This book chronicles a revolution in molecular biology–the crucial 30 years (roughly between 1933 and 1963) during which our ideas about proteins and nucleic acids changed from those of formless, functionless organic chemicals into precisely structured molecular machines with specific biological purpose. Proteins evolved from being colloidal micelles or globules with no specific structure (or even sequence) into quite precisely structured molecular catalysts, carrier proteins, and information-sensing agents. Indeed, the very idea that the amino acids of a protein were linked in a specific order in long linear chains was not accepted initially. During this same time period, DNA changed from being a sterile repeating polymer of no particular function (the tetranucleotide hypothesis) into a double helix that serves as the archive of genetic information. Without this revolution, molecular biology would not exist today, and biochemistry itself would still be a collection of recipes and unconnected empirical observations about a cellular slime known vaguely as “protoplasm.”

Faculty Comment: David Eisenberg 
Richard E. Dickerson is a retired professor of UCLA Chemistry and Biochemistry.   As a postdoctoral fellow at the Laboratory of Molecular Biology in Cambridge UK, Dickerson collected the x-ray data and determined the x-ray phases for the first atomic structure of a protein–myoglobin.  Years later in his own lab, Dickerson and his mentee Horace Drew determined the first atomic structure of DNA, validating the Watson-Crick structure inferred from the fiber diffraction data of Rosalind Franklin.  These two studies suffice to mark Dickerson as one of the most important structural biologists of all time.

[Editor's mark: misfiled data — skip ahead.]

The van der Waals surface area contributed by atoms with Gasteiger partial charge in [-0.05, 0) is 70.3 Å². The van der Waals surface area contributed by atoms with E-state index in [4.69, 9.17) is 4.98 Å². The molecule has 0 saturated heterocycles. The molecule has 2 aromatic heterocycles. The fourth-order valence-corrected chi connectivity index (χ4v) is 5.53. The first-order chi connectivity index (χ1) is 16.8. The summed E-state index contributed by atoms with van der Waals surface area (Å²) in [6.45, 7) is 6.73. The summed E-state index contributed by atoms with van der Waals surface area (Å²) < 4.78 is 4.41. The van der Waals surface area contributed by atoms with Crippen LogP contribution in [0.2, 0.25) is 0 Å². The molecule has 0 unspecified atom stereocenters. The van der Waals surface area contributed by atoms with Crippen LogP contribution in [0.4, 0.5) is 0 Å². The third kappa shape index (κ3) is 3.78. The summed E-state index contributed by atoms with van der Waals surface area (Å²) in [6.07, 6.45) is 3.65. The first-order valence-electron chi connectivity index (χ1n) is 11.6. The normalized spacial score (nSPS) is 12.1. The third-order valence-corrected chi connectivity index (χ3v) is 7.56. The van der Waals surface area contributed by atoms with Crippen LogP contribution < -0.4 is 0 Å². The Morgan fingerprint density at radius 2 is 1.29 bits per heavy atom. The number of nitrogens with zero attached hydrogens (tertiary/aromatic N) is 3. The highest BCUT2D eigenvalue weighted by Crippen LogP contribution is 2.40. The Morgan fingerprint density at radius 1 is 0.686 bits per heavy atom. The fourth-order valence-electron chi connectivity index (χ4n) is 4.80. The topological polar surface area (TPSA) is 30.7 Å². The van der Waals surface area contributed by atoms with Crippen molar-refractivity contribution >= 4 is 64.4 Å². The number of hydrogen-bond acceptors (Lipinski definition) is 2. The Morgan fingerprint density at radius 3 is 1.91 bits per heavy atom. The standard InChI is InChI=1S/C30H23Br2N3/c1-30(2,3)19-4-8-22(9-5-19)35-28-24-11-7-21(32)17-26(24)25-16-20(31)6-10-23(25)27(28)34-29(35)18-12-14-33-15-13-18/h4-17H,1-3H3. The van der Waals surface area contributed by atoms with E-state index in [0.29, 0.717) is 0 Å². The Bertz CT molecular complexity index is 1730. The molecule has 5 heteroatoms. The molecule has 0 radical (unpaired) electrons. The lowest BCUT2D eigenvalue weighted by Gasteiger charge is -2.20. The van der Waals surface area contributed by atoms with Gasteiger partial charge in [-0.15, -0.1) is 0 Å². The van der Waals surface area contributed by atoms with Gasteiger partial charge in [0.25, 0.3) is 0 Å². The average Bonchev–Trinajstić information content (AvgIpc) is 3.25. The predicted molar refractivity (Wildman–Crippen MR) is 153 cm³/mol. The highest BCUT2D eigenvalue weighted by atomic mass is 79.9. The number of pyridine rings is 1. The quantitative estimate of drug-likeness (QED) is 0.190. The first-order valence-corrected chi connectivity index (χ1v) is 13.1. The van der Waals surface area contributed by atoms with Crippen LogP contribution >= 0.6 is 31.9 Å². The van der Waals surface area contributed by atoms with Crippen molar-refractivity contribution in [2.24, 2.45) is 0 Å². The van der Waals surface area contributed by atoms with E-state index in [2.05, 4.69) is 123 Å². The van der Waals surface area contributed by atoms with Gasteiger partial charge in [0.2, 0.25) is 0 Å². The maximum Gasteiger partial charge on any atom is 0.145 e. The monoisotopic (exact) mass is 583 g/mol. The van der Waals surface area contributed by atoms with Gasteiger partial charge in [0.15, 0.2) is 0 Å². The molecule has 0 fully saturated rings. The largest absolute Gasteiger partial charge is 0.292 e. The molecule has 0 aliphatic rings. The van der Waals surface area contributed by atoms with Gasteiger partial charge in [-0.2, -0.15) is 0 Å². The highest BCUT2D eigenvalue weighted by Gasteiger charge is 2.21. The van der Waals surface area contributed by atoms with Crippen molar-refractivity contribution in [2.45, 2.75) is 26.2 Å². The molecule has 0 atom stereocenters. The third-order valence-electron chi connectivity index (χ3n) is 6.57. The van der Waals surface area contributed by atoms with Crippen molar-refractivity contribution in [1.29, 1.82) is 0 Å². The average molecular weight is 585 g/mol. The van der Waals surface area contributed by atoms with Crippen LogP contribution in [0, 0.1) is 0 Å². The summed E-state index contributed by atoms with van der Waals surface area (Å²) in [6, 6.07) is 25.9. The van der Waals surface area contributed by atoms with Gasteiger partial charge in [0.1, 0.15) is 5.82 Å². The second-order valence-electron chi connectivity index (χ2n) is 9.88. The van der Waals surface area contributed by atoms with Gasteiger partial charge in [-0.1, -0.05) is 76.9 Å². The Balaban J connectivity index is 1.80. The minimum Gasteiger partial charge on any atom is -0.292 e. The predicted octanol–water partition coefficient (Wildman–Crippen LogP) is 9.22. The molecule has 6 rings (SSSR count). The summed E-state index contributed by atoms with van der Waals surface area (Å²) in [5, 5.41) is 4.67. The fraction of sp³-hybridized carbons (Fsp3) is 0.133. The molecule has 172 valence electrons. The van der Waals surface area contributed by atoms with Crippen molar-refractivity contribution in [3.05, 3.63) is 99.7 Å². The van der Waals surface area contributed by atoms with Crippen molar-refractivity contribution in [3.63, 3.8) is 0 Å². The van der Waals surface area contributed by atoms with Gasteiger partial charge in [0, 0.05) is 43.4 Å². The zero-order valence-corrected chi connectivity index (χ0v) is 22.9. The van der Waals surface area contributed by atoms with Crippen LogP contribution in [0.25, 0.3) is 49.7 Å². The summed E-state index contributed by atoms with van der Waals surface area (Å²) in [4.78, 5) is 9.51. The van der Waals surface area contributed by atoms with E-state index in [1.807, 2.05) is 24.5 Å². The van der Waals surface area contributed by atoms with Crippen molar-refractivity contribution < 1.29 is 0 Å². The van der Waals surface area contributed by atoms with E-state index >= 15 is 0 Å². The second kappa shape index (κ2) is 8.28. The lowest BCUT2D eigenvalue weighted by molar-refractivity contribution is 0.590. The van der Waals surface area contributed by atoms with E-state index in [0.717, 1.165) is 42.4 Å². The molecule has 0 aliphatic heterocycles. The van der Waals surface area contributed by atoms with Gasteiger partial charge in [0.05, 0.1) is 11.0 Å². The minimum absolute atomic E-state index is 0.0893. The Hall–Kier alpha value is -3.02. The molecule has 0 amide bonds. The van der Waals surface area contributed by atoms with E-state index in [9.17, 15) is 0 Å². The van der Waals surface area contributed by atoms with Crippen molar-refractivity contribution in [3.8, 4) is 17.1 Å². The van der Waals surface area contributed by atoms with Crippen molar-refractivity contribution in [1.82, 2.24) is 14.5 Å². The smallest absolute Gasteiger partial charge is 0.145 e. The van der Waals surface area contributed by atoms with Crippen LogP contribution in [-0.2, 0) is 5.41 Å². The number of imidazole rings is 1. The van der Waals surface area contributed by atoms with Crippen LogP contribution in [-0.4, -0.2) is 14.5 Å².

As he was retiring from UCLA, Dickerson wrote the book “Present at the Flood–how structural molecular biology came about.”  The value of this book for students is beautifully described by Dickerson at its front:
“The title of the book, ‘Present at the Flood,’ arises from an essay by the philosopher John Locke on the nature of proof.  To paraphrase Locke, eyewitness testimony is superior to circumstantial evidence: ‘Had I myself seen the Ark and Noah’s Flood, as I saw the overflowing of the Thames River last winter, then I should have no more doubts about the reality of the Biblical Flood than about the overflowing of the Thames.’  As you read the papers in this book, you will become eyewitnesses to the structural revolution.”